Our business is all about finding out who YOU are, and writing content that's perfect for you. On the flipside, we thought we'd share a bit about who WE are. You deserve to know who's writing your copy!
To this end, we decided to interview each other. Here Kamina asks Mick 10 questions, and he manages to get the word 'puppy' into three of his answers.
K: Tell us your five favourite things in the world. First five that come into your head, go.
M: Hot chips. Craft beer. Bread. Smoky scotch whisky. Coffee. Puppies.
I know that’s six, but I don’t care. I want them all!
K: When you were a kid what did you want to be when you grew up?
M: At 6 years old, I decided that I wouldn’t wait until I was old to retire; I’d retire when I was 20 so I could “still play with my toys”.
Between about 6 and 12, I wanted to be an entomologist. I was the kid who’d spend ages just following bugs around and watching them, or sitting down and playing with grasshoppers when I was meant to be fielding in a game of cricket. I figured that was basically what an entomologist did.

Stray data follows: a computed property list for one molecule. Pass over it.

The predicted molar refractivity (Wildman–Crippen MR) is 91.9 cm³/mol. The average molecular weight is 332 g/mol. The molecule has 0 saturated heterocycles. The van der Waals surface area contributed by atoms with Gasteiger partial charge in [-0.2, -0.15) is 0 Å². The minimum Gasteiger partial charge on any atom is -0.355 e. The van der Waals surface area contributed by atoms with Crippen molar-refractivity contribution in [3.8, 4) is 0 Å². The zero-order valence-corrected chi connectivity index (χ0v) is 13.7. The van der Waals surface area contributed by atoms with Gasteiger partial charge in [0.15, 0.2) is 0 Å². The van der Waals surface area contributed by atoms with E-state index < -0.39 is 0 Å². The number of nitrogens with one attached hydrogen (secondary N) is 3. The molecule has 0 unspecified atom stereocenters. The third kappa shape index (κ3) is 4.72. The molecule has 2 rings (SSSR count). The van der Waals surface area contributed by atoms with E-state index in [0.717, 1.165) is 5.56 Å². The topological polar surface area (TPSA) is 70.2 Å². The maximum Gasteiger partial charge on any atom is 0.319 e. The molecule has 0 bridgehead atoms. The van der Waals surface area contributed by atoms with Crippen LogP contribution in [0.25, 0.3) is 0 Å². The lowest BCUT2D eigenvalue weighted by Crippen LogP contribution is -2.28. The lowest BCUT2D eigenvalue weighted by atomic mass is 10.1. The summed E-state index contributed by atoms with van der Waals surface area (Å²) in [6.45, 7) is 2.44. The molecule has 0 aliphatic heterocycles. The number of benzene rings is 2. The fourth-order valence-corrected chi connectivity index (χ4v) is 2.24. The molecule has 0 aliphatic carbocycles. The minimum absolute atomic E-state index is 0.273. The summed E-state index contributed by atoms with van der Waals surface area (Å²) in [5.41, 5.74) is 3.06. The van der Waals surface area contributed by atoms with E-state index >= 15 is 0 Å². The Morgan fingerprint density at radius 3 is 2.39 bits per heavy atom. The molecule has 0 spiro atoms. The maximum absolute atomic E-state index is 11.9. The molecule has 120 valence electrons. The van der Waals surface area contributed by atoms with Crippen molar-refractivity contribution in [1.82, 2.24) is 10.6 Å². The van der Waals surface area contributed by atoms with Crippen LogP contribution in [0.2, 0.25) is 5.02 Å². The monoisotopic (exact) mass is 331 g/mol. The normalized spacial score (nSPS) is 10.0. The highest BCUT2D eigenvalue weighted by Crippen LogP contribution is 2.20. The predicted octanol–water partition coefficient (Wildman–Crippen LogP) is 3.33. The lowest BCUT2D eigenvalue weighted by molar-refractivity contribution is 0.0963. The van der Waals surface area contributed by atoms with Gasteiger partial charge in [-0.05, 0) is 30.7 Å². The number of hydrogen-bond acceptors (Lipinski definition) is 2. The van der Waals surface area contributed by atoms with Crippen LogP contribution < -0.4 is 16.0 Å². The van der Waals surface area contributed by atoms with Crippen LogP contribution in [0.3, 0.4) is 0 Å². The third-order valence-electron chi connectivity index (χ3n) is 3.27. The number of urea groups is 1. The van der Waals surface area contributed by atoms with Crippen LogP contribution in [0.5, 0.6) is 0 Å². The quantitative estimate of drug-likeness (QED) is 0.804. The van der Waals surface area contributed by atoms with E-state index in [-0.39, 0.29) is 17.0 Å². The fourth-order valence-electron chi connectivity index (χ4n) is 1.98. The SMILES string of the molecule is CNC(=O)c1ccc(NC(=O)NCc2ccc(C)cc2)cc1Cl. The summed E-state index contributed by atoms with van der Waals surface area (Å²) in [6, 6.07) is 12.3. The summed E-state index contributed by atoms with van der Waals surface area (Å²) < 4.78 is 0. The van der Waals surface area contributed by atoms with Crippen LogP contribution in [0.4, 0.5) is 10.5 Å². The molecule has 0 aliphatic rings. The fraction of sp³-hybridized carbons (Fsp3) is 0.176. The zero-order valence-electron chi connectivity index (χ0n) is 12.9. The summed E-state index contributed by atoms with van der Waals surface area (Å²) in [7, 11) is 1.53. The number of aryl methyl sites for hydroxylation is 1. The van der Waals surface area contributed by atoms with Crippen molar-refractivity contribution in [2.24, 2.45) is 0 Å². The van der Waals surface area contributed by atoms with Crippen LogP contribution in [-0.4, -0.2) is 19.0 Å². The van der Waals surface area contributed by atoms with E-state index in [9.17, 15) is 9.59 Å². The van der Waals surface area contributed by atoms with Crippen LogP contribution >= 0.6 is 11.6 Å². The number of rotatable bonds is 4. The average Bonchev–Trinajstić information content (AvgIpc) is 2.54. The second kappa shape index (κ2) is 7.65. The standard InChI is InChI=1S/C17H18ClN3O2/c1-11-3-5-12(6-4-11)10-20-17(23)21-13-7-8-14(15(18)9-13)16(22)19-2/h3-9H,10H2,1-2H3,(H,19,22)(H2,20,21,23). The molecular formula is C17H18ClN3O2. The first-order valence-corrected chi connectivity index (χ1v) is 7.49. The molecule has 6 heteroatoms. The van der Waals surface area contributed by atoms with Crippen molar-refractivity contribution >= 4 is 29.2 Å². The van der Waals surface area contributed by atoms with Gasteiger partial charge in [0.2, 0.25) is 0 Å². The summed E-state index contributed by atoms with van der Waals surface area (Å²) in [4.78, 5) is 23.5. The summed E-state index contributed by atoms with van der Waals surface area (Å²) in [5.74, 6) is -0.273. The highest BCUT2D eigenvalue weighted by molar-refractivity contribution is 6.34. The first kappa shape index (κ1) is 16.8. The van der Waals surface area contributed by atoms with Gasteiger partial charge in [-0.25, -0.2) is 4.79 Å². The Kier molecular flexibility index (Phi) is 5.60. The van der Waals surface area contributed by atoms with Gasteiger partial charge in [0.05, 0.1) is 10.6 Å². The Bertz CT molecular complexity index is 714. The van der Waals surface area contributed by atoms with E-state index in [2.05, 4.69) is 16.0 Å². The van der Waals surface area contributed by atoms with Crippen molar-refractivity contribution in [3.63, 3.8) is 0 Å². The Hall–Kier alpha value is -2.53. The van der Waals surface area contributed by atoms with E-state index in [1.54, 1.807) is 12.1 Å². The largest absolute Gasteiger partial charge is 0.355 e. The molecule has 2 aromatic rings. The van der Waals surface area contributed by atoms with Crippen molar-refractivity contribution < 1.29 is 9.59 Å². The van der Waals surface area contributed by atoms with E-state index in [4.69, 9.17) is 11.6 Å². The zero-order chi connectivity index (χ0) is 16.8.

From about 13 onwards, my dream was to be a novelist. I still want to be that when I grow up.
K: When I first met you, you were writing an epic fantasy novel that you’d been working on all through high school. Do you remember the first thing you ever wrote? Tell us about your early writing projects.
M: Hmmm… I wrote some pretty sweet Pokemon fan fiction when I was 11. It had intertwining side plots and everything!
I loved short stories that had a twist at the end, so I wrote a lot of those. (I tried not to use “Then he woke up and realised it was all a dream,” but honestly, mine probably weren’t a lot better.)
I wrote a lot of poems, song lyrics, short stories… anything I could knock off in one sitting, or a couple of days at most. Longer projects seemed to lose out to my laziness and easily-distracted nature. (Doesn’t bode well for a budding novelist, does it?)
K: Describe your dream day.
M: Binge watching an addictive TV show while eating chips, drinking beer, and patting a puppy is an amazing combo. Did it last week.
K: Unlike me (offspring of South Australians, had a funny posh accent until I was ten) you’re a second-generation Queenslander. What’s your favourite thing about Brisbane?
M: Brisbane’s always been known (and teased) as being a ‘big country town’. In the last 15-20 years, it’s gotten a lot bigger, and in the last 10 years, a lot cooler. It’s managed to hang onto the best parts of being a big country town (always bump into friends around town; always find weird connections between people you know; people are less stressed and rush-y than in many cities), while getting awesome culturally—secret laneway bars, hipster coffee shops, craft beer breweries, booming art and music scene. It’s better than most other cities now.
K: For you, what’s the hardest thing about being in small business?